New York Marathon 2014

There wasn’t one moment that stood out among the rest.

The best part was experiencing it ALL.

The train ride into the city.

Picking up our bibs and info at the running expo.

Realizing the enormity of it all.

Laying out all of our things for the next day….  clothes, bib, layers and layers, wind poncho, GU packets, Garmin, iPod shuffle, disposable gloves…..

The Fred’s Team dinner that we attended at BB Kings restaurant the eve of the marathon.  The stories of those whose lives have been saved by the work of those at Sloan Kettering.  Learning about the importance of cancer research.   Getting pep talks to enjoy the race,  to run for and remember those who you love who have died from cancer, celebrate all who have been affected by cancer.   Sitting at that table and feeling SO much emotion.

Drew and I taking turns sleeping, tossing and turning, staring at the clock, wondering if it was time to get up yet.

Watching Drew get ready first at 4:30 am and leave to meet up with Fred’s Team.

Standing in the hotel room all by myself, knowing it was all me from here on out.

Getting ready, applying pace tattoo, taking pictures, looking around to see if I had missed anything.

Walking to the library for my transportation, worried I would get lost.   Seeing all the runners out and knowing that would be impossible on a day like today.

Boarding the 7am bus to Staten Island.

Sitting with a lady and talking about our training.

Realizing I was ready for this after hearing about her lack of training…

The bus slowly creeping up the Verrazano-Narrows  Bridge, seeing the Starter Village below,  so packed and full of life.

The security, everywhere.  So many check points.    Cops with semi automatic weapons in hand, strolling through the crowds.


People laying on the ground, covered head to toe in garbage bags, attempting survive the wait and the weather.

Trying to stay warm, losing feeling in my toes.

Standing and waiting for my entrance time to my wave corral.   The crowds of people and the pushing.   The other people who wouldn’t stand for the pushing.

The shedding of the layers and the piles and piles of clothes in the corral that would find it’s way back to Goodwill.

The cannon going off and the walk to the start.

Taking that first stride  over the starting line, heading straight up the bridge.

The wind that threatened to literally  take me off of my feet.   The worry I could be blown over.

Staring at my watch….pacing, pacing, pacing.   Telling myself to go SLOW.   That not being a problem with these gusts of wind.

Coming down off of the bridge and away from Staten Island.  The crowds that lined the streets.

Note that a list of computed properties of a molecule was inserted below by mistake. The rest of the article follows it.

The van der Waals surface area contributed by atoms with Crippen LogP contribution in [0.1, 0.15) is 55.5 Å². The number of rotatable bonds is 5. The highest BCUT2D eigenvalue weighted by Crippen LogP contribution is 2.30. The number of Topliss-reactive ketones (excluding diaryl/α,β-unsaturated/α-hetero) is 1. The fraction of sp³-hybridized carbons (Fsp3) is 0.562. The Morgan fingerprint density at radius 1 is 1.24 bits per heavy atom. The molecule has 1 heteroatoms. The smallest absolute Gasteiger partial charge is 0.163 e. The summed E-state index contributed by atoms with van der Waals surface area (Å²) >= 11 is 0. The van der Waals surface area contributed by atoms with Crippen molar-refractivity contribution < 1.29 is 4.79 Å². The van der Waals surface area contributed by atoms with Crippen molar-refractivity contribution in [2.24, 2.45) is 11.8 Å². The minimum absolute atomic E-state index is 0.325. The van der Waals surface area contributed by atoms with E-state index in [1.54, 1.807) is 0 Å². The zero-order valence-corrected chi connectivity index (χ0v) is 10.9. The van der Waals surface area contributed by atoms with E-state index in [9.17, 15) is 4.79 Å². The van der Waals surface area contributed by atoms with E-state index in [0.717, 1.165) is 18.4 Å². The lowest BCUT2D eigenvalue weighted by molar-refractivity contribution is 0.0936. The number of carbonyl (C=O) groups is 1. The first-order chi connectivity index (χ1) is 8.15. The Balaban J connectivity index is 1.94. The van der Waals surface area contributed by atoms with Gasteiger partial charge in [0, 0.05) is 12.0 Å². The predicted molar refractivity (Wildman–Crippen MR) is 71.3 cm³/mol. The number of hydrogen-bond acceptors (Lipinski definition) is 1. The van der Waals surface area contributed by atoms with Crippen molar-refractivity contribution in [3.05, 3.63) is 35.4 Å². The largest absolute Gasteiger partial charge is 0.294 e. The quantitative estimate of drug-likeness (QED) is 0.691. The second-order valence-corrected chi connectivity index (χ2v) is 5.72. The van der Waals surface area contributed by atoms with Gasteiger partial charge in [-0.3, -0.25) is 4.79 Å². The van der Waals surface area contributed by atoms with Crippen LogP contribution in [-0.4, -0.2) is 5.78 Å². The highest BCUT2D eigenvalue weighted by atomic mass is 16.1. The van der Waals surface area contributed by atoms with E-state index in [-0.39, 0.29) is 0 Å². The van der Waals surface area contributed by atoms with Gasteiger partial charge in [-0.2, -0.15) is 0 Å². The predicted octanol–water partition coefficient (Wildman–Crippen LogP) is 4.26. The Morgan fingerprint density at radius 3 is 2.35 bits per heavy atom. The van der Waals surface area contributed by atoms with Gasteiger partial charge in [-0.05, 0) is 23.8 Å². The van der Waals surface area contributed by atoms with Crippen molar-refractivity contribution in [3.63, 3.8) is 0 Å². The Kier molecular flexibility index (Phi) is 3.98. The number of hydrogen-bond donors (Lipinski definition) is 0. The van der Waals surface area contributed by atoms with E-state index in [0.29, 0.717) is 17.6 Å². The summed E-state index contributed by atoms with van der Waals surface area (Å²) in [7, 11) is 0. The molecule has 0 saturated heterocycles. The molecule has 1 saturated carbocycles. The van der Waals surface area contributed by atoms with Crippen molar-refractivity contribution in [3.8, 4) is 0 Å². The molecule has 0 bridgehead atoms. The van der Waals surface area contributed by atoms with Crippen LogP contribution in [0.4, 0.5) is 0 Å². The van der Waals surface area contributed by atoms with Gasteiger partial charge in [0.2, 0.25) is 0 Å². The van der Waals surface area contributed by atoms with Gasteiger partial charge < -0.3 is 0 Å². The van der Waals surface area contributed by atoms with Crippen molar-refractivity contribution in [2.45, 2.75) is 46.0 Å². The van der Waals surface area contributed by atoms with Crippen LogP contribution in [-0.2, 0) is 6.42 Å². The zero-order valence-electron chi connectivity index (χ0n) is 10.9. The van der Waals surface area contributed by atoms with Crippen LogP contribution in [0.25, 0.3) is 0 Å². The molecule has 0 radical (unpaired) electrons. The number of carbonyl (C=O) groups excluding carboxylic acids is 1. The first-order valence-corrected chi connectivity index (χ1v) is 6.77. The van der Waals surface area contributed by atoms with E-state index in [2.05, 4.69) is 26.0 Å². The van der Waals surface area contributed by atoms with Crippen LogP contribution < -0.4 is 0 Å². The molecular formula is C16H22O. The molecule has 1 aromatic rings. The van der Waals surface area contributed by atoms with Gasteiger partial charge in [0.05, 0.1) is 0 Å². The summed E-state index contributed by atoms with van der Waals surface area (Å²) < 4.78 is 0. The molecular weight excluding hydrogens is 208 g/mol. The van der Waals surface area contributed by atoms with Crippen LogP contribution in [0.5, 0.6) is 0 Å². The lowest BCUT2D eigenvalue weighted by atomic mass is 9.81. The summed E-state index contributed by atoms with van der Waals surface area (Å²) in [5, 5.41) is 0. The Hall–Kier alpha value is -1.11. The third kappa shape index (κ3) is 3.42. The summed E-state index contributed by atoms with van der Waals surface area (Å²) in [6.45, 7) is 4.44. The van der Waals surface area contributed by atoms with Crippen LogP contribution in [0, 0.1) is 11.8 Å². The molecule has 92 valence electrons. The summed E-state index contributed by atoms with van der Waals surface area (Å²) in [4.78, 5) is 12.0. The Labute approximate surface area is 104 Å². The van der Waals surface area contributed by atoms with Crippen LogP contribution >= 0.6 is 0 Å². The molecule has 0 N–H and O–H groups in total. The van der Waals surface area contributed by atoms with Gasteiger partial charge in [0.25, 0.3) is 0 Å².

26.2 miles with a constant cheering section.   This was a party.

The anxiety that began to slowly creep into my head.   The deep breaths and the attempts to overcome my doubting mind.

The anxiety that would cause me to stop 3 times and WAIT IN LINE for a bathroom throughout the race.   Knowing this would hurt my time, and then not caring anymore about getting my goal time. (But not looking forward to telling Drew I had stopped…)

The marching bands, the singers, the party goers, the gospel choir, the church goers.

The running guides, tethered to a blind runner or someone who needed help.

The woman on crutches.   The many people who had physical limitations who were out there pounding the pavement without excuse.

The diverse group of runners, the huge variety of languages.

The man who ran in front of me for a while who wore a shirt in tribute to someone he lost from cancer.   The words on the back,  “Get Busy Living…”

Finally getting into a steady rhythm that would last the rest of the race.

Nearing mile 18, 19, 20- knowing my body was starting to rebel against this marathon idea.

Remembering my sister’s last piece of advice.  “It will hurt.  It just will.”   

Reminding myself that running is painful but quitting hurts more.

My feet that were on fire after mile 21-22.   The pain with each stride.

Digging deep and running those last 6 miles with strong people in mind.  Naming those people and thinking about them as I ran.  They do hard things all the time, I can do these last few miles.

Central Park.   Knowing this was coming to an end.

The crowds of people shouting my name (it was on my shirt) and the adrenalin that filled that last hour.

The finish line creeping up on me and then realizing it was right there and THIS WAS IT.

Crossing that line with my arms up- I was a marathoner.

My medal, the heat sheet, the warm poncho and the bag of recovery items.

The mile long walk and everyone limping out of the park.

Meeting up with Drew and catching a bicycle taxi.  Taking that first step up into the carriage and realizing I didn’t have the strength for steps.

The exhaustion.

The joy.

The pride.

The hunger.

The Bronx Pale Ale that the hotel gave the runners as we returned- amazing.

The best meal ever after a warm shower.


Waking up in the middle of the night to use the restroom, standing up and wondering if I would even make it over there.

Not caring.

So happy.

Already thinking of when I can do it all again….




4 thoughts on “New York Marathon 2014

  1. Lisa, words can’t tell you how proud I am of you. When I realized how windy and cold it would be I was so worried about you. I was at the cabin, but different times throughout the day, I said, “Go, Lisa!, you can do it!” AND YOU DID! You are a marathoner! Nancy

    Liked by 1 person

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